NBA owners and players split league revenue approximately 50-50. The league’s salary-cap system is built on that central fact.
Each season, the NBA sets a salary cap based on projected revenue. The formula is designed to reach a salary-cap number that induces the total of player salaries to be worth… approximately 50% of league revenue.*
*Of course, it’s impossible to hit that target exactly. So, a portion of players’ salaries are held in escrow. At the end of the season, the amount necessary to reach the approximate 50-50 split is returned to the players.
The salary cap is currently 109.14 million.
Had the league and players’ union followed the normal formula to determine this season’s salary cap — linking it to overall league revenue — sources told ESPN that it would have fallen to around $90 million
That $90 million figure provides useful perspective on the league’s finances.
The salary cap has decreased just twice in NBA history:
From $58,680,000 in 2008-09 to $57,700,000 in 2009-10 (-$980,000)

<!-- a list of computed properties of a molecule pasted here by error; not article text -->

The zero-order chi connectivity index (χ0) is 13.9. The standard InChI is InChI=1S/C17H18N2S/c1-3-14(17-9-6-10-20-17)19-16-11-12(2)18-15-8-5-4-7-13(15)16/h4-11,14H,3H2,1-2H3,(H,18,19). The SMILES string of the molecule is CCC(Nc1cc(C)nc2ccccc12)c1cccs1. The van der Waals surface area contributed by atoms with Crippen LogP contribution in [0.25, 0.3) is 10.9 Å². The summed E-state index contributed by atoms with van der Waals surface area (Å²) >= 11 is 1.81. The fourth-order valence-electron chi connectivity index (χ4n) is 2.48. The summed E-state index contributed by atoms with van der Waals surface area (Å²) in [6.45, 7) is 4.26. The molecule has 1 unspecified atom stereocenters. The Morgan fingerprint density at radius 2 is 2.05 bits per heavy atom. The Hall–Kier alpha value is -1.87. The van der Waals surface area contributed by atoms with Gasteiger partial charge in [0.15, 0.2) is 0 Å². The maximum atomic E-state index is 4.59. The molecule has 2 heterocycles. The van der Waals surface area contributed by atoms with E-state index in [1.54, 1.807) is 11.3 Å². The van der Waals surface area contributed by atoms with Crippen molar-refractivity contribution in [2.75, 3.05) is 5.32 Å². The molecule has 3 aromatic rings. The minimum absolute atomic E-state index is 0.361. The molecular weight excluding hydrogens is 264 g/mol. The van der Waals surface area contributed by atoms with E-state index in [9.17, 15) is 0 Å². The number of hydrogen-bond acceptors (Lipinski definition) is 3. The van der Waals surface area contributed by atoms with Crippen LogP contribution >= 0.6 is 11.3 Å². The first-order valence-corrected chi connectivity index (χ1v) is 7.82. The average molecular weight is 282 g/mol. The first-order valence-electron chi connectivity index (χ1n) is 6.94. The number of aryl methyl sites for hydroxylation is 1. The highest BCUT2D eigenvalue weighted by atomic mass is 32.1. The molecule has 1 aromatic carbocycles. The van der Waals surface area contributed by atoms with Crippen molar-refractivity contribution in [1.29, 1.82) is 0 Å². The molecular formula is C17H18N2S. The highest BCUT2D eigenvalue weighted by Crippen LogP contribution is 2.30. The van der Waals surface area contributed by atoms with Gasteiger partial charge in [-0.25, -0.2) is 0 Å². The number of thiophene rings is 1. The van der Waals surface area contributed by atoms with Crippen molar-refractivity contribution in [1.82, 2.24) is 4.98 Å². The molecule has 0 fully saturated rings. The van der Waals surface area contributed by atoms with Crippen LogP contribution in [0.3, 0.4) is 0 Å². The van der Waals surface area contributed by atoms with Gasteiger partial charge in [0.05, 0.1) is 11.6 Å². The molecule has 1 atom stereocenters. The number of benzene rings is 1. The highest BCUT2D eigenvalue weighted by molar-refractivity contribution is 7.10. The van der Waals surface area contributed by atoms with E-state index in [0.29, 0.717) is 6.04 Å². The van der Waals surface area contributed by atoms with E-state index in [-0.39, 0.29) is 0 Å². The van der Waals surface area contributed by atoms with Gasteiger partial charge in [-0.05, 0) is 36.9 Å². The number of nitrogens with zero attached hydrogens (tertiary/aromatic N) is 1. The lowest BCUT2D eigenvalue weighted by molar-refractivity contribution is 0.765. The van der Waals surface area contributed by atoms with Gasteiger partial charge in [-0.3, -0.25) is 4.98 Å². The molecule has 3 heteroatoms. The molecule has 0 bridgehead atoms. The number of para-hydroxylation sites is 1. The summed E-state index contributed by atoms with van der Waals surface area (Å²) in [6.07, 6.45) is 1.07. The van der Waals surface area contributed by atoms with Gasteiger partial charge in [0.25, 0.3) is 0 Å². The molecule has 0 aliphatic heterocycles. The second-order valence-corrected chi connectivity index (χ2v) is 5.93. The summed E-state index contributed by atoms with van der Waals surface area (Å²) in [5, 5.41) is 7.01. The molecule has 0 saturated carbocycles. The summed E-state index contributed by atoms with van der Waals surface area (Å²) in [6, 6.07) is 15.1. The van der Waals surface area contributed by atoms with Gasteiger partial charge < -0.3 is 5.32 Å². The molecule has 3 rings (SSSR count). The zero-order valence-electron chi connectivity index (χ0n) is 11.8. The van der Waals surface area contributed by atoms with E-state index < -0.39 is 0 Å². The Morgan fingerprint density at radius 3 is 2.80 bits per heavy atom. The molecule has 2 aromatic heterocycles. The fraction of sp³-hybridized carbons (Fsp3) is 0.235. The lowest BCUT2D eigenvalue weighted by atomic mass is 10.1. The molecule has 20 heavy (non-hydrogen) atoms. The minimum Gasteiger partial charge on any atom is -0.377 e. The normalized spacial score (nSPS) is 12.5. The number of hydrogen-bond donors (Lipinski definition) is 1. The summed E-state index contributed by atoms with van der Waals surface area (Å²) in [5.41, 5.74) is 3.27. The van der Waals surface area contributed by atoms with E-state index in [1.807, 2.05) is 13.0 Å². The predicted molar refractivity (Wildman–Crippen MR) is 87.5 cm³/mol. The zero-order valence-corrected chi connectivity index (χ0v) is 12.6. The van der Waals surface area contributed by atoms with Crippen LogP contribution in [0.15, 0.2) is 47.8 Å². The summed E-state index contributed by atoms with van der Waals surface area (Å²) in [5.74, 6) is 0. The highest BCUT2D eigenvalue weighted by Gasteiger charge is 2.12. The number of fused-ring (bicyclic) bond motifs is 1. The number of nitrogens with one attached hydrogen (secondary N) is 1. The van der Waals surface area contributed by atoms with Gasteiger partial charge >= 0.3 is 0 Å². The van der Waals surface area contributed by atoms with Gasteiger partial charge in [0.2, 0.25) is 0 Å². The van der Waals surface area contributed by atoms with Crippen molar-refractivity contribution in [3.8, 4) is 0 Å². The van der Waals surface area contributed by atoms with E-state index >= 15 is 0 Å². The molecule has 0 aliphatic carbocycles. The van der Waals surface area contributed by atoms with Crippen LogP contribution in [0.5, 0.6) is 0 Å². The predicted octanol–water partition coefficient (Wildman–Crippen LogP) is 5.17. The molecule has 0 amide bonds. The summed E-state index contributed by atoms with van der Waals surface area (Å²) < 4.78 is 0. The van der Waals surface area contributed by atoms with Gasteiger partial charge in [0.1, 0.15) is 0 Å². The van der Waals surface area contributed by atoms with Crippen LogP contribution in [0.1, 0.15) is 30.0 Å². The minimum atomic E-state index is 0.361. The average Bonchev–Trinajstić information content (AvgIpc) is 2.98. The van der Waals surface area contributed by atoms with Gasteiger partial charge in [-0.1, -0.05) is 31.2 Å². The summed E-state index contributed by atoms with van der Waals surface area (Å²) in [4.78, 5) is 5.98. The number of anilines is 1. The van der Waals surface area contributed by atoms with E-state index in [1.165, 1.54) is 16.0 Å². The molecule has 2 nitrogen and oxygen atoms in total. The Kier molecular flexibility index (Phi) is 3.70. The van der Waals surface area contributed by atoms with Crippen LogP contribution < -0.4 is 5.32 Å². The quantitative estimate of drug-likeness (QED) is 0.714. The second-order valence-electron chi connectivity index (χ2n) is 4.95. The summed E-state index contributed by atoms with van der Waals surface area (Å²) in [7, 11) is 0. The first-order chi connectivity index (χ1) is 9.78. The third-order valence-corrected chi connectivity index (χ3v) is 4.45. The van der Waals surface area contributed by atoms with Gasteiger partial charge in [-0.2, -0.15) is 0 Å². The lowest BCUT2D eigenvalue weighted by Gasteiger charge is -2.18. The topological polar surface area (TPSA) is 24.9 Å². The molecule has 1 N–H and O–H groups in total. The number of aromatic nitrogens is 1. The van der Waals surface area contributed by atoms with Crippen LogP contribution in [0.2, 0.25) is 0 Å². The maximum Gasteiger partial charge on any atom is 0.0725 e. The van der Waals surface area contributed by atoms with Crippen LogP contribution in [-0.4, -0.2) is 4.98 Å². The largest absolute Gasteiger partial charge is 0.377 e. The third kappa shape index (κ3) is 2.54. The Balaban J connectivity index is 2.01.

From $42,500,000 in 2001-02 to $40,271,000 in 2002-03 (-$2,229,000)
A drop of $19 million would be a major shock to the system.
Which is why it almost certainly won’t happen.
Owners and players are negotiating where to set the salary cap and luxury-tax line rather than just relying on the formula. That way, certain classes of players – 2020 free agents, 2020 first-round picks – won’t be disproportionately harmed by the economic downturn. Nor will there be a huge salary-cap spike if revenue suddenly returns to normal in a future season.
In either direction, cap smoothing looks far more appealing this time around.
The belief is the salary cap ($109,140,000) and luxury-tax line ($132,627,000) remain near their current marks. More evidence of that is emerging.
Multiple sources say the cap and tax are expected to be $109 million and $132 million, respectively.
There are multiple ways of looking at this:
Players and owners are so far apart on a restart plan. There can be no faith in how the salary cap and luxury tax will look by the time both sides reach a deal.
Players and owners are so far apart on a restart plan. If both sides – amid the disconnect – have found common ground on the salary cap and luxury tax, that must be ironclad.
Back to the 50-50 split…
If the salary cap is set at $109 million when projected revenue calls for a $90 million cap, that means players would get paid more than their fair share. Obviously, owners won’t go for that.
The simplest solution is players putting a larger share of their salaries in escrow. But players currently under contract might not like that just so 2020 free agents and 2020 first-round picks get better deals.
Which is one reason the player-vs.-player dynamics of this situation loom so large.
(Of course, there’s also team-vs.-team.)